Which Method is Better?

It is difficult to say whether FOIA or Rule 45 subpoena method is a better means of ob­taining information from the government. The answer to that question truly depends on why a litigant needs the information.

FOIA has certain advantages. It is likely less expensive than most lawsuits, even if a party must resolve a dispute with the government over the request. The requester has more free­dom to seek a broad scope of information that does not have to relate to litigation. And, an FOIA request may be made at any time, so it is not bound to the timeframe of a specific liti­gation. Using FOIA prior to litigation may help shape litigation strategy, including whether to pursue a case, legal theories, and which facts require further discovery. FOIA may also be useful as a follow-up to a Rule 45 subpoena.

However, FOIA also has disadvantages. Despite the statute's requirement of "prompt" agency responses, FOIA responses are fre­quently slow. See, e.g., Nikita Lalwani & Sam Winter-Levy, "Freedom of Information Act is slow and creaky as it turns 50," The Buf­falo News, (July 17, 2016), http://buffalonews. com/2016/07/17/freedom-of-information-act-is-slow-and-creaky-as-it-turns-50/. Thus, FOIA requests are not always particularly well-suited for use in the midst of or prior to litigation, where time is of the essence and the clock is running on statutes of limitation. Fur­ther, an agency's refusal to release some or all of a set of records often results in a lawsuit for the purpose of seeking a release under FOIA.

Rule 45 subpoenas also have advantages and disadvantages. Although there may be fewer arguable grounds for exclusion of information as compared to FOIA, a subpoena is subject to the proportionality and relevance requirements of Rule 26. It cannot be used prior to a lawsuit, and follow-up may be limited due to a court's concern for its docket. Further, subpoenas tend to draw more attention to a search for facts, which may not be a party's desire at the time it seeks that information — particularly because an adversary knows what a party is doing. Fi­nally, while not a clear positive or negative, the venue where litigation occurs may affect the disposition of the subpoena because there is no uniform standard of review.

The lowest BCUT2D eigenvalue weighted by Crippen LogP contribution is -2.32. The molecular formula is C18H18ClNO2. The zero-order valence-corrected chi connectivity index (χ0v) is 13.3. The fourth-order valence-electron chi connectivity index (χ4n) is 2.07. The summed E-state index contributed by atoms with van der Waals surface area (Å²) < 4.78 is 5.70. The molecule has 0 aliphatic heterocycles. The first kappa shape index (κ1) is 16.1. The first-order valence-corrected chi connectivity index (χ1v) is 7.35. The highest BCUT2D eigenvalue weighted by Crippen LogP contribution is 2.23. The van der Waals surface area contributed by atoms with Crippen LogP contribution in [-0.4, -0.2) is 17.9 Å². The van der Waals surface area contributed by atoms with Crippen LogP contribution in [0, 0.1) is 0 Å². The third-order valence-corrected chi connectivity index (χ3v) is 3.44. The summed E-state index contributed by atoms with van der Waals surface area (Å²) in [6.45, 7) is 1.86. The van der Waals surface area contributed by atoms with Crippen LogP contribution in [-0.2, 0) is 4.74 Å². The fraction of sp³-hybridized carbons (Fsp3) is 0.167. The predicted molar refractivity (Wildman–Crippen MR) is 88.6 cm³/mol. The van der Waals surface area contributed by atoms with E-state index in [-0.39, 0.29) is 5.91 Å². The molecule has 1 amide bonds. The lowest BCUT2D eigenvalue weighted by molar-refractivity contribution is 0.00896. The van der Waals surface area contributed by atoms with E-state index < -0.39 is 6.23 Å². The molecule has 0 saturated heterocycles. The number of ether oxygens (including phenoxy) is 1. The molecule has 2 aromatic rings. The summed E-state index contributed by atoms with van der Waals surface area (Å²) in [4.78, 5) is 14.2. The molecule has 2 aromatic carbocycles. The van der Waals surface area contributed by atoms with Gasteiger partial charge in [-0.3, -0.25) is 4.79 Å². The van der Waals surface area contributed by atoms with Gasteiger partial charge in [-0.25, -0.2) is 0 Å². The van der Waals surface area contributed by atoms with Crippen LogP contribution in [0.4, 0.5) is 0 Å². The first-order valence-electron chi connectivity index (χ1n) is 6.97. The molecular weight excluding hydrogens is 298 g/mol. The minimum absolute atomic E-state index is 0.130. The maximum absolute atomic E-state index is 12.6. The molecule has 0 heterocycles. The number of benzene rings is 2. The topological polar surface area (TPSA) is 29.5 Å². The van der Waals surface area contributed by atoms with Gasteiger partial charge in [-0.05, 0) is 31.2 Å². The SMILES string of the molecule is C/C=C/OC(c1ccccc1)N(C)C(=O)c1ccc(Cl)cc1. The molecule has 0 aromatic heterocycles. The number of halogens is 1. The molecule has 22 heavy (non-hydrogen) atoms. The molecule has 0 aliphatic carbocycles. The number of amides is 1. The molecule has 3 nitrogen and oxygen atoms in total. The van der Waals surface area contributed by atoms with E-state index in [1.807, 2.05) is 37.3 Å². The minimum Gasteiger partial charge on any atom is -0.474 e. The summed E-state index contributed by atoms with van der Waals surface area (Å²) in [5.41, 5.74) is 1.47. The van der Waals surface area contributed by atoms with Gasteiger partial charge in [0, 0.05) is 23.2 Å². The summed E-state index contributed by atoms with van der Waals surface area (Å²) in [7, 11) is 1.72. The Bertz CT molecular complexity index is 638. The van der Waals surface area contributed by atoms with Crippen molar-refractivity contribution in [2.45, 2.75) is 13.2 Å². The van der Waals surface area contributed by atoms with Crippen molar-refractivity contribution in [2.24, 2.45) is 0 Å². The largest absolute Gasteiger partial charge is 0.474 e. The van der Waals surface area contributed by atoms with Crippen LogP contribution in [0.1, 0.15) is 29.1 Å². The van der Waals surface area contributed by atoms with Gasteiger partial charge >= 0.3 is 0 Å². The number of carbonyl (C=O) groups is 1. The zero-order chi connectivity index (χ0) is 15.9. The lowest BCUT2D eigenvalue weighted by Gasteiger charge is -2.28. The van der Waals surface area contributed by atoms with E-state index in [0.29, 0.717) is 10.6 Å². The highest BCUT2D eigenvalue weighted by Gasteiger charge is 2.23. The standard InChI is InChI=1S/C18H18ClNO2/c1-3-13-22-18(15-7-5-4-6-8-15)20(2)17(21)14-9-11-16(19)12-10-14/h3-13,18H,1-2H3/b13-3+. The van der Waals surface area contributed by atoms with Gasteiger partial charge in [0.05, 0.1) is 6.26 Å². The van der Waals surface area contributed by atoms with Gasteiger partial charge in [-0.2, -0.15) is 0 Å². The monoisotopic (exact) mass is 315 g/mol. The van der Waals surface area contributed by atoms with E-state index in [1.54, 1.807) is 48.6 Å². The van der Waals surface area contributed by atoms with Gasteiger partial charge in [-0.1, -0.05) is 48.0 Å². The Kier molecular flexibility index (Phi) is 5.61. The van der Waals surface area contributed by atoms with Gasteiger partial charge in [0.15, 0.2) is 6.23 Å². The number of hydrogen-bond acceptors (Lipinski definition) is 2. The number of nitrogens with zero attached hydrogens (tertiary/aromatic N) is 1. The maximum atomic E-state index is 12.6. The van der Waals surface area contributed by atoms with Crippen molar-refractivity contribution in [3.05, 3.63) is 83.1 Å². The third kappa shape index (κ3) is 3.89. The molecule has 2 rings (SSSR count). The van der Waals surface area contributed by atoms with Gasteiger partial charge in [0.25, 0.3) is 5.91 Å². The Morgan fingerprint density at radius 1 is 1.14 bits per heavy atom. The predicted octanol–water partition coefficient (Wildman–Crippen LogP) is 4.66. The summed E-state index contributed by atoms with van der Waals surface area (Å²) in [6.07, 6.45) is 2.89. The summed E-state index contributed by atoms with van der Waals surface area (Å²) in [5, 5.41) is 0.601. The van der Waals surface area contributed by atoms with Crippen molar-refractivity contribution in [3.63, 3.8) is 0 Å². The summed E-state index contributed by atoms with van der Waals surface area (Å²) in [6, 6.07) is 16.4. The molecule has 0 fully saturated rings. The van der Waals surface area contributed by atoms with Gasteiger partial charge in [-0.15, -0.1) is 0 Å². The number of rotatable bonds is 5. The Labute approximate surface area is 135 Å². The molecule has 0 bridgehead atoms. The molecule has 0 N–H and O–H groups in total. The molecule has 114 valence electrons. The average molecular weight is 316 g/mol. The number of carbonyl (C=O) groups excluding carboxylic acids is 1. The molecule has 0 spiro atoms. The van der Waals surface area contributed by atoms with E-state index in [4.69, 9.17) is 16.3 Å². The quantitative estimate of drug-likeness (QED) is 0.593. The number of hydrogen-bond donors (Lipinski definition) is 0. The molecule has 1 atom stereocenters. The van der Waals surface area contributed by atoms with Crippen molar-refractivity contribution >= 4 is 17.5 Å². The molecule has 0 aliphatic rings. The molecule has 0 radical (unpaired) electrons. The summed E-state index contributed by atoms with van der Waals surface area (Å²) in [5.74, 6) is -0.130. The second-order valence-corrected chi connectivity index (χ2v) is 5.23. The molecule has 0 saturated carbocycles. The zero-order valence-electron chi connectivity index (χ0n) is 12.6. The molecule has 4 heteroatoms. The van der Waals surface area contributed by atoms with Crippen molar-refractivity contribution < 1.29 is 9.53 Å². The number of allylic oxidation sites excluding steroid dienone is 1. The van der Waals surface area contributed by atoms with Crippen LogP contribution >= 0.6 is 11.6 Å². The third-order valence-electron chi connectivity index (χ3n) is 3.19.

Which method to use? The answer is gener­ally (pardon the expression) fact-specific. It's vital to know the pros and cons of each meth­od and judge accordingly.

About Anderson Kill

Anderson Kill practices law in the areas of Insurance Recovery, Commercial Litigation, Environmental Law, Estates, Trusts and Tax Services, Corporate and Securities, Antitrust, Banking and Lending, Bankruptcy and Restructuring, Real Estate and Construction, Foreign Investment Recovery, Public Law, Government Affairs, Employment and Labor Law, Captive Insurance, Intellectual Property, Corporate Tax, Hospitality, and Health Reform. Recognized nationwide by Chambers USA for Client Service and Commercial Awareness, and best-known for its work in insurance recovery, the firm represents policyholders only in insurance coverage disputes - with no ties to insurance companies and has no conflicts of interest. Clients include Fortune 1000 companies, small and medium-sized businesses, governmental entities, and nonprofits as well as personal estates. Based in New York City, the firm also has offices in Philadelphia, PA, Stamford, CT, Washington, DC, Newark, NJ and Los Angeles, CA.

The content of this article is intended to provide a general guide to the subject matter. Specialist advice should be sought about your specific circumstances.